## What you need to know

Each digit in a number is worth a different amount depending on whereabouts in the number it is. For example, in the number 157, the ‘7’ is just worth 7, but the ‘5’ isn’t actually worth 5 – it’s worth 50, and the ‘1’ isn’t worth 1 – it’s worth 100. This is known as place value, and to see it in action, observe that we can write

A bigger example:

In this number, you can see that the value on the far right starts with just “ones”, i.e. the amount the digit is worth is the digit itself, and then, going from right to left, each column is worth ten times as much as the last. For example, the 3 is worth 30, since it’s in the tens column, but the 2 is worth 2,000, as it’s in the thousands column.

The reason they are separated into clumps of 3 digits by commas is because there is a pattern. Going from right to left, each digit is worth

One, then ten, then a hundred.

Then, after the first comma, still going from right to left, each digit is worth

One thousand, then ten thousand, then a hundred thousand.

You can see that it’s the same as the previous 3, except they’ve all had “thousand” stuck on the end. Exactly the same thing will happen every time we move up by 3 digits, but this time it’s important to understand that

a thousand thousand = a million.

Then, the next 3 will be

One million, then ten million, then a hundred million.

Example: State the place value of the 6 in 4,609.

Counting from right to left, we can see that the 6 is in the third column along – the hundreds column. Therefore, the value of the ‘6 digit’ in this number is 600.

NOTE: a quick way to state how much that digit is worth is simply to make all the other digits in the number into zeros. This works the same way for decimal place value, as we are about to see.

**Decimal Place Value**

Once you understand place value for integers, extending the idea to decimals is not too tricky.

As seen in the picture above, the first digit after the decimal point is in the “tenths” column, and it is worth 0.4 or 4/10. Then, as you move alone, from left to right this time, each digit is ten times smaller than the last.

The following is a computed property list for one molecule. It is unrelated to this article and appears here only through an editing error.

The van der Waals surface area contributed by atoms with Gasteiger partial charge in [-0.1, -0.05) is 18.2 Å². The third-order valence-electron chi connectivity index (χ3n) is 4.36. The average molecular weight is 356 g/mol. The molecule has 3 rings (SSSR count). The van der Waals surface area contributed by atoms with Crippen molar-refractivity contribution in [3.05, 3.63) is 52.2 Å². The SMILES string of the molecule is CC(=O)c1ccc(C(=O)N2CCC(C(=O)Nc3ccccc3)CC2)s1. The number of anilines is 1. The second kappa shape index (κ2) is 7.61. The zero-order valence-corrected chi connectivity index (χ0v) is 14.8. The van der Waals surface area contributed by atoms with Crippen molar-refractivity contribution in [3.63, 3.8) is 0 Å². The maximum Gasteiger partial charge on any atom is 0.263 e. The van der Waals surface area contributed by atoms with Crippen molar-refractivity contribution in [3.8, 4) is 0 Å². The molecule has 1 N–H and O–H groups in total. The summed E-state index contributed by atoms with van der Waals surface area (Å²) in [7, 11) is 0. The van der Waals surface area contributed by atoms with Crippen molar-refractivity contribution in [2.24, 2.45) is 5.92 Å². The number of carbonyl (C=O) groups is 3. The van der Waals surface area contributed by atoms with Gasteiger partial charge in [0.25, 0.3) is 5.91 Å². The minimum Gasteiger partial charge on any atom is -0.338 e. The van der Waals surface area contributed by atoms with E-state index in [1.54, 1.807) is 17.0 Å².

However, they still follow the same pattern, just in the other direction! And this time, the name of each place ends with “ths”. In other words, the place values after the decimal point are

A tenth, a hundredth, one thousandth, ten thousandth, a hundred thousandth, and so on…

Example: In the number 0.56023, what is

a) The value of the 5?

b) The value of the 2?

a) The 5 is the first digit after the decimal place, meaning it is in the tenths column. So, it is worth

\dfrac{5}{10} \text{ or }0.5b) The 2 is the 4th digit after the decimal place, meaning it is in the ten thousandths column. So, it is worth

\dfrac{2}{10,000}\text{ or }0.0002In both of these cases, the trick of “making all other digits into zeros” would give us the correct answer.

Questions specifically based on place value are not very common but understanding place value is super important for being able to work with numbers in all kinds of contexts.

### Example Questions

1) In the number 1,899, what is the value of the 8?

The 8 is the 3rd digit from the right, meaning it’s in the hundreds column. So, the value of it is 800.

2) In the number 32.107, what is the value of the 1?

The 1 is one space after the decimal point, meaning it is in the tenths column. So, the value of it is 0.1 (or 1/10).

3) Becky is thinking of a number. Her number has 3 thousands, 5 tens, and 1 hundredth. What is her number?

3 thousands = 3,000

5 tens = 50

1 hundredth = 0.01

Adding these all together, we get Becky’s number to be

3,000+50+0.01=3,005.01